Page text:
Taking womanist theology to the beauty shop

“My mama was womanist. My grandma is womanist. Just because they don’t have the language or the identifier doesn’t make them less womanist.”

Candice Benbow is a theologian, writer, and educator whose work focuses on Black women’s shared faith experiences. She created the #LemonadeSyllabus social media campaign and established the LouiseMarie Foundation, which supports community mental health projects and nursing students at historically Black colleges and universities. Her debut book, Red Lip Theology, is a collection of essays that defines the parameters of her progressive theology, which grows out of and expands on womanist theology as well as her own lived experiences within the church, the academy, and the community of Black women who raised her.

The phrase “red lip theology” came to you after a White male classmate asked you if you were a theologian or a Black theologian. You define it as “the space in which young, Black churchwomen can sit with the parts of ourselves and be honest about all of them.” You are clear that this is a book for Black women. Why was it important to identify your audience?

I’m writing to other Black women about our faith experience because too often we don’t get that luxury. Black women are the most religious demographic in America, but we don’t get the same opportunities to have theological discussions that center us. We often read texts that don’t speak to our lived experiences and have to make them sit for us in ways that non-Black women of faith don’t have to do. I really wanted to use this opportunity to center Black women’s faith experiences and say that these can be just as pivotal, educational, and transformative as everyone else’s.

You write about needing progressive theologies that see God as a woman in the beginning of your journey, before arriving at seeing God as not constrained by gender. Can you speak about that?

Part of it was that I needed to understand God in the ways of people who have been the kindest to me–and that was my mom. My mom gave me life and reared me with care and correction. I think if we all had to describe God in ways that would best reflect the people who have been the most kind, compassionate, and caring to us, we would all have different reflections of God. And I think that that’s the point–God is supposed to be that personal to us.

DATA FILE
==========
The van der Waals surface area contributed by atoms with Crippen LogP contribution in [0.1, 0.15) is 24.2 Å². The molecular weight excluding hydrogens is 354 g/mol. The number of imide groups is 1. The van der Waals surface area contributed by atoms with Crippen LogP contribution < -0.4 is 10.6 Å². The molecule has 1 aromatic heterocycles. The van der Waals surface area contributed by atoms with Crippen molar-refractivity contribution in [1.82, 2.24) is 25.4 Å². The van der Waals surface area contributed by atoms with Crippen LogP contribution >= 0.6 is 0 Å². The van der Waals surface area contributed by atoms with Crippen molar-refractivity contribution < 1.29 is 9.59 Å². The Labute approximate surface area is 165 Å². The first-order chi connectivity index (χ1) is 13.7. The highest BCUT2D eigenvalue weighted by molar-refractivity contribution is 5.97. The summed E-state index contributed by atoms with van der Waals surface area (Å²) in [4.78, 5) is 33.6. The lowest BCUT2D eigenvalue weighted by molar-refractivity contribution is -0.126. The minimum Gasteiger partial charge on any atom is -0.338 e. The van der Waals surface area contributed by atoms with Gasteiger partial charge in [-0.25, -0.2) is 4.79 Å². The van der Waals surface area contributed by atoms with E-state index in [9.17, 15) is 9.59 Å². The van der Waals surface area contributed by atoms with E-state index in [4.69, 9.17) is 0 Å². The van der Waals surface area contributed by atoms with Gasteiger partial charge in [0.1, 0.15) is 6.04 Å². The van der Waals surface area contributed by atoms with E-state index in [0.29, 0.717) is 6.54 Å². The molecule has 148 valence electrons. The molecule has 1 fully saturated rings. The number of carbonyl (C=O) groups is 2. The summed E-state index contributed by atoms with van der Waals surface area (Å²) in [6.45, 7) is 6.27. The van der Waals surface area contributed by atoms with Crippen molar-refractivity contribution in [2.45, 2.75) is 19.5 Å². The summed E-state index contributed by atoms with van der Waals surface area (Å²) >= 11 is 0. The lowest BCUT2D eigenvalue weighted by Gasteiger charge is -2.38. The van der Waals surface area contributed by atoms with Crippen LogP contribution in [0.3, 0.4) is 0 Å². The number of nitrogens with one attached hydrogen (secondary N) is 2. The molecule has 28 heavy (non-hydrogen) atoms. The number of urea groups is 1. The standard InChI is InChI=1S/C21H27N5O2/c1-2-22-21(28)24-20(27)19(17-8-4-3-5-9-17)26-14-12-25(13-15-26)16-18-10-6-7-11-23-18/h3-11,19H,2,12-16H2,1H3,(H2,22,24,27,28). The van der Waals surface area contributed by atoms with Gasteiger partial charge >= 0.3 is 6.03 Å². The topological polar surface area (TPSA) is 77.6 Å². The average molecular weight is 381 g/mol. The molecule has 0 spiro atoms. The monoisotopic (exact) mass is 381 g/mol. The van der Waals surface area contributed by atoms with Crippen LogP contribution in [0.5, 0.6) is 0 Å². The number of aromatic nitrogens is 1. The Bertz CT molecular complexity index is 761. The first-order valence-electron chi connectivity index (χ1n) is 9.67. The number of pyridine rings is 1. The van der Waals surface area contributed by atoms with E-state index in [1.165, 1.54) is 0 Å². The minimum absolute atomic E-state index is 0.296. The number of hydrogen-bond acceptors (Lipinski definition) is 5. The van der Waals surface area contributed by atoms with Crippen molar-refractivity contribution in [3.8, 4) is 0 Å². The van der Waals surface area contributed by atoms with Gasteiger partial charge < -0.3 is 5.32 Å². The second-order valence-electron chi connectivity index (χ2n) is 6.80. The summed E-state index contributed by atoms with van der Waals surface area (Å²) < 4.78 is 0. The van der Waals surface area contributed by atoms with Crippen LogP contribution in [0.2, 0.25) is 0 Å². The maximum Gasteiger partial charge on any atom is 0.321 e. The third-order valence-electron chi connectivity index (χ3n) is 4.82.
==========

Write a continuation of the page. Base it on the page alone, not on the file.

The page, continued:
“What does it mean to do the work so we don’t have to doubt that who we are matters?”

Beyond that, I wanted to refer to God in ways that I talk only about God. I felt like using the pronouns that I used for other people made my conversation about God too common. I wanted to restore a certain level of glory, majesty, and beauty to my dialogue about the Divine. That also gave me the freedom to say that God is not bound by these things that I want to bind God with and to, that God is not gendered, that all of who we can be exists within God and yet God is not bound by any of that.

So many of us struggle with wanting to leave the church at different moments of our lives. You write that stepping away from church temporarily was actually the best thing for you after your mom died. How did you know that this was the right choice?

I felt peace. There was also a certain level of clarity in my conversation with God and in my prayer life that allowed me to hear God and hear myself much more clearly, without the distractions of other people’s voices. It was important to me to honor the reality that God speaks to me and that I have a relationship with God grounded in love and truth, one where we can talk to and with each other. I had to get there apart from church for a minute.

What I hope that people get with is not that everybody has to leave the church, but rather to ask what it means to do the work to be able to trust our own selves and not have to doubt that who we are matters, what we have to say is important, and what we need is powerful.